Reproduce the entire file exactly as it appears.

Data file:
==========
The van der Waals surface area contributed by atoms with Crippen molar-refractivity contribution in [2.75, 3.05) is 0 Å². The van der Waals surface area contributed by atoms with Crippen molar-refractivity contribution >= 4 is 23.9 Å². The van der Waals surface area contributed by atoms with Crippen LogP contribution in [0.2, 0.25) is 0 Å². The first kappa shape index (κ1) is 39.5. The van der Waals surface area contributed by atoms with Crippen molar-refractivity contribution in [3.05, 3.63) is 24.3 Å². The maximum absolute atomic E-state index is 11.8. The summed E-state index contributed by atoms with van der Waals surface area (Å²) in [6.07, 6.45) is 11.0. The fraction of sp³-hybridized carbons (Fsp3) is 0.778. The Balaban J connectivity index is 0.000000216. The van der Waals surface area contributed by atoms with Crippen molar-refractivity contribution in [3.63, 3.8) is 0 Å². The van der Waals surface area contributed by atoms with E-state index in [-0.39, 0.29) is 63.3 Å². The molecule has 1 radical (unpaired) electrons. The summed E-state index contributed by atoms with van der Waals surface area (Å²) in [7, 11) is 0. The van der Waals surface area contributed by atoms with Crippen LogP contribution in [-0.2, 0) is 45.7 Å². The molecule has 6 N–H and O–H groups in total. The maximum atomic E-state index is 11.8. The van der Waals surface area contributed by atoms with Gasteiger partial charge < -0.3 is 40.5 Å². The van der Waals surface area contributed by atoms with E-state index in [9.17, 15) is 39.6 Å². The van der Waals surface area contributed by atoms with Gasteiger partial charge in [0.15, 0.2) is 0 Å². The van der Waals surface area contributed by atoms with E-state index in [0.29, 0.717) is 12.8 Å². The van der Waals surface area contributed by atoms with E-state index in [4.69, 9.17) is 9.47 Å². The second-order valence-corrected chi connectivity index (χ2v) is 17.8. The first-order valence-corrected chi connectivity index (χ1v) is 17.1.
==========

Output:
The van der Waals surface area contributed by atoms with Crippen molar-refractivity contribution in [2.75, 3.05) is 0 Å². The van der Waals surface area contributed by atoms with Crippen molar-refractivity contribution >= 4 is 23.9 Å². The van der Waals surface area contributed by atoms with Crippen LogP contribution in [0.2, 0.25) is 0 Å². The first kappa shape index (κ1) is 39.5. The van der Waals surface area contributed by atoms with Crippen molar-refractivity contribution in [3.05, 3.63) is 24.3 Å². The maximum absolute atomic E-state index is 11.8. The summed E-state index contributed by atoms with van der Waals surface area (Å²) in [6.07, 6.45) is 11.0. The fraction of sp³-hybridized carbons (Fsp3) is 0.778. The Balaban J connectivity index is 0.000000216. The van der Waals surface area contributed by atoms with Crippen molar-refractivity contribution in [3.63, 3.8) is 0 Å². The van der Waals surface area contributed by atoms with E-state index in [-0.39, 0.29) is 63.3 Å². The molecule has 1 radical (unpaired) electrons. The summed E-state index contributed by atoms with van der Waals surface area (Å²) in [7, 11) is 0. The van der Waals surface area contributed by atoms with Crippen LogP contribution in [-0.2, 0) is 45.7 Å². The molecule has 6 N–H and O–H groups in total. The maximum atomic E-state index is 11.8. The van der Waals surface area contributed by atoms with Gasteiger partial charge < -0.3 is 40.5 Å². The van der Waals surface area contributed by atoms with E-state index in [9.17, 15) is 39.6 Å². The van der Waals surface area contributed by atoms with Gasteiger partial charge in [0.15, 0.2) is 0 Å². The van der Waals surface area contributed by atoms with E-state index in [0.29, 0.717) is 12.8 Å². The van der Waals surface area contributed by atoms with E-state index in [4.69, 9.17) is 9.47 Å². The second-order valence-corrected chi connectivity index (χ2v) is 17.8. The first-order valence-corrected chi connectivity index (χ1v) is 17.1.